It is a gorgeous late summer morning here in New England with brilliant sunshine and low humidity. A soft breeze ruffles the treetops as I sit out on my back deck and listen to them sigh. A good morning for sitting out in nature and being still.
Several weeks ago I reviewed a tea called Heavy Baked Tie-Guan-Yin Oolong and I discovered that I had never reviewed a Jade Oolong, a tea upon which that particular tea is based. Well, this morning I brewed some up in my favorite glass teapot.
Oolongs are allowed to oxidize at varying times thus creating some that are more towards green tea and some that are much darker than that. A Jade Oolong is only oxidized for a short amount of time, about 18%. As you can see, this creates a tea that is very pale yellow.
A luscious flowery aroma greets me as I pour my first cup.
During processing, the leaves are rolled into curly shapes that gently release during the steeping. Sweet and rich, the liquor is buttery soft with a pleasing lilac note. I steeped the leaves in 180 degree water for 3 minutes.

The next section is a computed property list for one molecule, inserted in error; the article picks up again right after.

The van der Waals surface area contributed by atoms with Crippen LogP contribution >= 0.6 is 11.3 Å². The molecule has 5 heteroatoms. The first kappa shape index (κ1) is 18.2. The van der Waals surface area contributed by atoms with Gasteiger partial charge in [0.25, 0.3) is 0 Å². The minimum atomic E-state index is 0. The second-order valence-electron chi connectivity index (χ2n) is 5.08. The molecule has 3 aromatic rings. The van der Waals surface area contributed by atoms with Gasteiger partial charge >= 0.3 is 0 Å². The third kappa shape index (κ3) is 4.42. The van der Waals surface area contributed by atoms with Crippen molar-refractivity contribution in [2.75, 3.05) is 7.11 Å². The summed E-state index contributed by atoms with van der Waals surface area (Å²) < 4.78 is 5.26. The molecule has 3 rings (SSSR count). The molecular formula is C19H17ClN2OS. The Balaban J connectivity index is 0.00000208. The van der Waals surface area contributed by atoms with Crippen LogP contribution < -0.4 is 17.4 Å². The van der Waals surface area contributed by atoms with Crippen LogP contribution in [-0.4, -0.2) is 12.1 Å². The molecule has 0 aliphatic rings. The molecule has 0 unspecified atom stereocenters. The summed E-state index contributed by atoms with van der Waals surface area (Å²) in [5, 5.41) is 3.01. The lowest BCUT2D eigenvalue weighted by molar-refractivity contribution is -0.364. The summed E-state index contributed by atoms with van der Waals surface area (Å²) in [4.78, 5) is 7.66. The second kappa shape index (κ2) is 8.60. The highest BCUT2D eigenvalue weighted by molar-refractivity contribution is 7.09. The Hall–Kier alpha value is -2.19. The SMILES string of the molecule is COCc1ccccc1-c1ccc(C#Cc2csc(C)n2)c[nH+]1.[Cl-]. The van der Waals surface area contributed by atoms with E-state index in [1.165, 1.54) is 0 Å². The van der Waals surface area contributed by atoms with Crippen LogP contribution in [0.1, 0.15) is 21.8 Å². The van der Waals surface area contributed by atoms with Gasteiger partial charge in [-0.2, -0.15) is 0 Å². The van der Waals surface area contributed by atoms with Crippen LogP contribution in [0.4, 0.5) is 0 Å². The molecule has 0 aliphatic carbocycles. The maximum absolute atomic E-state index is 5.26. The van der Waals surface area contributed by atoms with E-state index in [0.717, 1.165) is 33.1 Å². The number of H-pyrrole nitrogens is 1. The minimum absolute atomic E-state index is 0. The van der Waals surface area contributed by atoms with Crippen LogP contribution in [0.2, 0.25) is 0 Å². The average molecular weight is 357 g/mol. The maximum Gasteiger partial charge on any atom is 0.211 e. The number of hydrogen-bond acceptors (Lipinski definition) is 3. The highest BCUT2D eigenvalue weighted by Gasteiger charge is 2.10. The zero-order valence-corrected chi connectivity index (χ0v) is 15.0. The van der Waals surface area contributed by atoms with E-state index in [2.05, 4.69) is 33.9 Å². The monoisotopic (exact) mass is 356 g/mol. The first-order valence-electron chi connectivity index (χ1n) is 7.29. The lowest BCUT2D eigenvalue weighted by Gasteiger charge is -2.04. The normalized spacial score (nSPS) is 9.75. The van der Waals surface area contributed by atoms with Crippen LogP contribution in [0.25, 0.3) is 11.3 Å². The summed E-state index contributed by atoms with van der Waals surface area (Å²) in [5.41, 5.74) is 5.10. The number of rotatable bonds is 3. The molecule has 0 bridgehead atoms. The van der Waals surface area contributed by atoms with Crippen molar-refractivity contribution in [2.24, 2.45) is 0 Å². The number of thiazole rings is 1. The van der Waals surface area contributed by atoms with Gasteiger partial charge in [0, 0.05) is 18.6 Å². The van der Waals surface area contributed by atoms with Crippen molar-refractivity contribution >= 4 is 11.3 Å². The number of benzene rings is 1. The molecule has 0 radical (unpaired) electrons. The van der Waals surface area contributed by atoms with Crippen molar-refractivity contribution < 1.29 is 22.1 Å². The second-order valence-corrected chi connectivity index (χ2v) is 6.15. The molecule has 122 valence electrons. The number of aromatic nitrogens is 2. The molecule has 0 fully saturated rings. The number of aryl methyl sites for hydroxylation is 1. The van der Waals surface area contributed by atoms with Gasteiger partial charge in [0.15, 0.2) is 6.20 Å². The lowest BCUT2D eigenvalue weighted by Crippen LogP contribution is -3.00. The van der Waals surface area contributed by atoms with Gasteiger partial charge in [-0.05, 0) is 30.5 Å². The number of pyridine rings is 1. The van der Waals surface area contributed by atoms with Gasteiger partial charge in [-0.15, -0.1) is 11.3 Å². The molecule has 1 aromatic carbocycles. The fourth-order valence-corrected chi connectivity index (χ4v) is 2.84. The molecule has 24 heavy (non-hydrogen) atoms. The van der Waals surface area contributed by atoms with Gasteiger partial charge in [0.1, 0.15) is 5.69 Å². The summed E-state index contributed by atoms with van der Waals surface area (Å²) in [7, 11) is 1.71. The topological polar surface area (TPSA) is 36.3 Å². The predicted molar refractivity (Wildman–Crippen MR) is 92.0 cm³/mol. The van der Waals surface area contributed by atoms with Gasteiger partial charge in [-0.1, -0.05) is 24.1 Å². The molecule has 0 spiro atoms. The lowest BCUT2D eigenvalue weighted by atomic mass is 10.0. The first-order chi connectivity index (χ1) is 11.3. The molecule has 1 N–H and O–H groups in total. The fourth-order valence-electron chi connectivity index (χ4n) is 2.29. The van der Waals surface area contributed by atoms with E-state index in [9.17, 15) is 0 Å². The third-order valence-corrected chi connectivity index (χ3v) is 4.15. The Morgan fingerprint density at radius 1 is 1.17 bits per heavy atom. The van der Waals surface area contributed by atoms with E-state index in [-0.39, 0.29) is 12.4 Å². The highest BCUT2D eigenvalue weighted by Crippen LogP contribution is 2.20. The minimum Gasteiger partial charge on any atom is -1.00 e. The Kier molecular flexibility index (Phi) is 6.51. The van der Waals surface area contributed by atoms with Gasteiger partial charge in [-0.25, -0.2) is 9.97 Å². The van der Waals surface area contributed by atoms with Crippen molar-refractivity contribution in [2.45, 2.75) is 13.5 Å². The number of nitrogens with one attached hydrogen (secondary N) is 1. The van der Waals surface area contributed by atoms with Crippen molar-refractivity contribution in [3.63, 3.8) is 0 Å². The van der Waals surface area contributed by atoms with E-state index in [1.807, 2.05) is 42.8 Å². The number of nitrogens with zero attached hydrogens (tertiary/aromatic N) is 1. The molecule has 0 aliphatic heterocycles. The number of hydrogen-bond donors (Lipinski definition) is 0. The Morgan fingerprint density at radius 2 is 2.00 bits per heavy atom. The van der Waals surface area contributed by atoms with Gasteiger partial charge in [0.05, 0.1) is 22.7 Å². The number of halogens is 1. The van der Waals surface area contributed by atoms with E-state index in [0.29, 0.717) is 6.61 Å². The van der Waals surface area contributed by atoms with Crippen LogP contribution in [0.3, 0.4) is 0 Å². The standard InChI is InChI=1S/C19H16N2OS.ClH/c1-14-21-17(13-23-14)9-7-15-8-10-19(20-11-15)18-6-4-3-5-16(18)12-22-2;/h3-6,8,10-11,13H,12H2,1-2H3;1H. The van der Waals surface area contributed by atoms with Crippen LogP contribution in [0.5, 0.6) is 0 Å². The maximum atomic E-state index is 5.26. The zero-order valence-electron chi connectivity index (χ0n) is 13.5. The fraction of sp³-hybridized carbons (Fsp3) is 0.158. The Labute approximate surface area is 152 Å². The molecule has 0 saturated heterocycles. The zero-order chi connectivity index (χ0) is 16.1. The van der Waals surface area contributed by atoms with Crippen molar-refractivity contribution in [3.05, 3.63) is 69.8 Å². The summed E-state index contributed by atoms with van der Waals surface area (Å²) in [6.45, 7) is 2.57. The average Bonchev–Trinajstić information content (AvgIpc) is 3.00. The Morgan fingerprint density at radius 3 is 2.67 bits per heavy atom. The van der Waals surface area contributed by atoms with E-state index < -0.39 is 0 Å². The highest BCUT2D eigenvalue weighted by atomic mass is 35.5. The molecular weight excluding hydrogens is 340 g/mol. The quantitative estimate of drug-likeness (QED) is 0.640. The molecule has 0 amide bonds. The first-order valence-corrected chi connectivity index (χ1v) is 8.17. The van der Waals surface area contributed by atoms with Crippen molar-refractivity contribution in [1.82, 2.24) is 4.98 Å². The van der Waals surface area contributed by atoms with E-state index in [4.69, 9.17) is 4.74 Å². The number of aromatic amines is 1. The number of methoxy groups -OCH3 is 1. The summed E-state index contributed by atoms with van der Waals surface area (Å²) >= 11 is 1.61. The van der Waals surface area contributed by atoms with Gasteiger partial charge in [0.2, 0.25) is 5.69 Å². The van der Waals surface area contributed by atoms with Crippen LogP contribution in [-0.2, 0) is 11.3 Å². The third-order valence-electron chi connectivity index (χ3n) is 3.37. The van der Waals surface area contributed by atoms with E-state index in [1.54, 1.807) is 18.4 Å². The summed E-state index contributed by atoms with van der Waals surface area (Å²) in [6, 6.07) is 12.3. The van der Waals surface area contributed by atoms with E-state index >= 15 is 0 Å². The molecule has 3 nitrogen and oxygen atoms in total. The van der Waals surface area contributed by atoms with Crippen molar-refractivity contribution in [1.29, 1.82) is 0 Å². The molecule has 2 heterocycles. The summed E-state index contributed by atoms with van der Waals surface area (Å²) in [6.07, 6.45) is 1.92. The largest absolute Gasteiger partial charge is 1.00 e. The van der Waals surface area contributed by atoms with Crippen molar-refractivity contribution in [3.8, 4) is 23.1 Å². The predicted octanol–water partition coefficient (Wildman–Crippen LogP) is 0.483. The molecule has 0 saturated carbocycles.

If you want to try multiple steepings, shorten your steeping times.
My youngest son leaves for Basic Training with the Air Force in 2 days. He’s been trying to go early all summer but it didn’t happen. It seems his military training began earlier with this first exercise in patience. I’m so proud of him. Today we are having a big family dinner to send him off with good wishes and love. Between that and a little soreness in my right wrist, my freeform bracelet will also have to wait patiently for my return.
karen – it’s quite serendipitous that you wrote about oolongs this morning, as i was going to write you this weekend and inquire about a good, darker one to order. do tell. xx nina
Hi Nina, the Heavy Baked Tie-Guan-Yin Oolong would be perfect for you!
Once again I will tell you how much I love your photography!
PS – I’ve tagged toy if you want to play. 🙂
Thanks Steph! I’ll let you know when I’ve posted. 🙂
[…] The tea is plucked from Taiwanese bushes that were brought over for Oolong tea production and the whole leaves are carefully rolled in the tradition of Taiwan tea crafting. Steeping for 3 minutes in 190 degree water, the leaf gently unfurls to reveal itself beautifully intact. As I lifted the lid of my teapot, I inhaled the delicate scent of lilacs and orchids. The tea liquor is golden yellow with exotic flavor notes of spicy flowers. It reminds me of a Formosa Jade Oolong. You can read my review of that tea here. […]
I find it amusing that I have sampled many of Upton’s teas, and you seem to have sampled many more than I have, yet reading back in your blog, this is the first one that it seems we have both tried! They carry so many teas!